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Thursday, 27 September 2012
157 Lonsdale Street Melbourne, VIC3000
Another candidate for the perfect ramen appears. I wasn’t the only one
supremely excited about the opening of Kokoro
Ramen, another restaurant determined to bring the ‘true’ noodle dish
from the land of the rising sun. Within half a year of opening, a good couple dozen of reviews have popped up around the blogosphere with some very
polarised views. Hence my delayed visit. But cravings be cravings, and after 3
weeks of my appetite being AWOL, any craving shall be sated without delay.
Hungry for a bowl of noodles
like a crack addict for their next hit, we arrived at Kokoro Ramen just after
5pm, finding ourselves in a mostly empty restaurant. I have to say I really
liked the decor; the wood panelling, dangling lights, and happy hour posters
really gave off a homely izakaya feel. There was even a winter special of
charcoal-grilled skewers, but ramen cravings, remember?
Butter and Corn Ramen in Tonkotsu and Miso Broth ($14.5)
Having heard some good reviews,
I ordered a dish that I normally wouldn’t – the Butter and Corn Ramen in Tonkotsu and Miso Broth ($14.5).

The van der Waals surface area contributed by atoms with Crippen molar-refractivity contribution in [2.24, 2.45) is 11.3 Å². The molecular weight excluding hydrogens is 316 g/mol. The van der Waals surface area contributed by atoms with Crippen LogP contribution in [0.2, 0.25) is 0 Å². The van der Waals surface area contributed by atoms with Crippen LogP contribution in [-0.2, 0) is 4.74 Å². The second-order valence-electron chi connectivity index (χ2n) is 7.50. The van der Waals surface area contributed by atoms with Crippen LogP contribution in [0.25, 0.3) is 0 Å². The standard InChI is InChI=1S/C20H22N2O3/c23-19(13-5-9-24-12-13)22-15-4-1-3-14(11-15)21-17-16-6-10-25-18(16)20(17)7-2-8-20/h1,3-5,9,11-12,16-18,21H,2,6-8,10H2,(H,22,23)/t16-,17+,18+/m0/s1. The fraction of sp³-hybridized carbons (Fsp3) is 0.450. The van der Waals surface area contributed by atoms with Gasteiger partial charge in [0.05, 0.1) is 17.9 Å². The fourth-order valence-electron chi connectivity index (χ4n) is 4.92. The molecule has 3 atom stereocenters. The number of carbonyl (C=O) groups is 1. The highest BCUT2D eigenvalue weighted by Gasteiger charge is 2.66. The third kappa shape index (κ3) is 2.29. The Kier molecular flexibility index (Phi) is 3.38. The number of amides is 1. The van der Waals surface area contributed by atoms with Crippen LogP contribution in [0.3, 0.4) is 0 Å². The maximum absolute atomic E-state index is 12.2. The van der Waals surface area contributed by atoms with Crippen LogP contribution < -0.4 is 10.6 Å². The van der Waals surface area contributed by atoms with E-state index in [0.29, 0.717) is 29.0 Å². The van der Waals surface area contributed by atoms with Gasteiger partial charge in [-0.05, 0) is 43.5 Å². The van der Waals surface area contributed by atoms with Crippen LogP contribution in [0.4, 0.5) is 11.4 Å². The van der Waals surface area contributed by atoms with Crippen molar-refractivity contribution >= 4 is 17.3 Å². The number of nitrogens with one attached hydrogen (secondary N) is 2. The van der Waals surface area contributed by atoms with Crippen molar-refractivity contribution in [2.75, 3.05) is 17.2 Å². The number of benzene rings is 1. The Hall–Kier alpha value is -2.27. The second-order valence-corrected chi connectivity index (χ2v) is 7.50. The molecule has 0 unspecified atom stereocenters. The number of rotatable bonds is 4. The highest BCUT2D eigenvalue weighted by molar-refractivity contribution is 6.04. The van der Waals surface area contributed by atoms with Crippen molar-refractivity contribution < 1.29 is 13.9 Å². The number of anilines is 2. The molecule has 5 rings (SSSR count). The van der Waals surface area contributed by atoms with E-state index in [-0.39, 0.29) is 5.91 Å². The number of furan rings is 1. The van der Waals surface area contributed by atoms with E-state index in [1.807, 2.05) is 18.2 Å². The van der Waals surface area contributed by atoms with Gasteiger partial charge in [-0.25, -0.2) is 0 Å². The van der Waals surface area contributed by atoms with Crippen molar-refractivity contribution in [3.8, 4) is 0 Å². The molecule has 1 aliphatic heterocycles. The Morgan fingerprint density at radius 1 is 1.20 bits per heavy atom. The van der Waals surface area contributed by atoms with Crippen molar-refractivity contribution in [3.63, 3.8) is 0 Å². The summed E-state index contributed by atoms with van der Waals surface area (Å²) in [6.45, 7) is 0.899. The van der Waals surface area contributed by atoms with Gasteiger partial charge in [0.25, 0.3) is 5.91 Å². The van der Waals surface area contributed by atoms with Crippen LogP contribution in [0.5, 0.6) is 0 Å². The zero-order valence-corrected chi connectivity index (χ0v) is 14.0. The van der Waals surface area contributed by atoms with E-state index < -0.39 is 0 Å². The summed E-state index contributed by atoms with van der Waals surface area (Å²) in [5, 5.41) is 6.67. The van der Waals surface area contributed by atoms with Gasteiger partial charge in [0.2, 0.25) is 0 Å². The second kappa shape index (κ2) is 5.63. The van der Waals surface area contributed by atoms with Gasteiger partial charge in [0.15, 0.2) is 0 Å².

The broth was rich and thick from the butter melted in, and whilst it’s faint,
the porkiness is definitely there. The toppings were unremarkable, but props to
my favourite menma being one of them. Unfortunately the corn and butter didn’t
add much intrigue to the dish, and a bit more spiciness would have been good.
Tonkotsu Shoyu Ramen ($10.5)
Sticking to the safe and
predictable (as usual), Chris went for the Tonkotsu
Shoyu Ramen ($10.5), a simple noodle dish in a clear broth of chicken,
pork and shoyu. Unlike my ramen, the soup is a lot lighter in this one, with
the chicken flavour taking center stage instead. It is a pleasant, but wholly
unremarkable bowl of noodles that I probably would have enjoyed less had I not
been craving them.
Tonkotsu Shoyu Ramen ($10.5)
One thing that did catch my
attention though was the noodles they used in the ramen. Instead of the curly
and yellow Tokyo-styled noodles that I know and love, they used the straight,
thin Hakata styled ones instead. I’m sure some people prefer them this way, but
I just can’t get over the loss of springiness and that uniquely addictive taste
from the alkali mineral water.
Kokoro Ramen is just ok. We
enjoyed the meal but it was nothing to write home about. The prices were also a
bit on the high end without the quality or portion size to match; I polished
off my entire bowl with ease, soup included. I left with my craving satisfied,
but I probably wouldn’t come back unless I was craving another bowl of
predictably boring noodles. On second thoughts, maybe I’ll just go to RamenYa. $15 would get me a bowl of springy yellow noodles AND a plate of gyoza and
green tea on the side.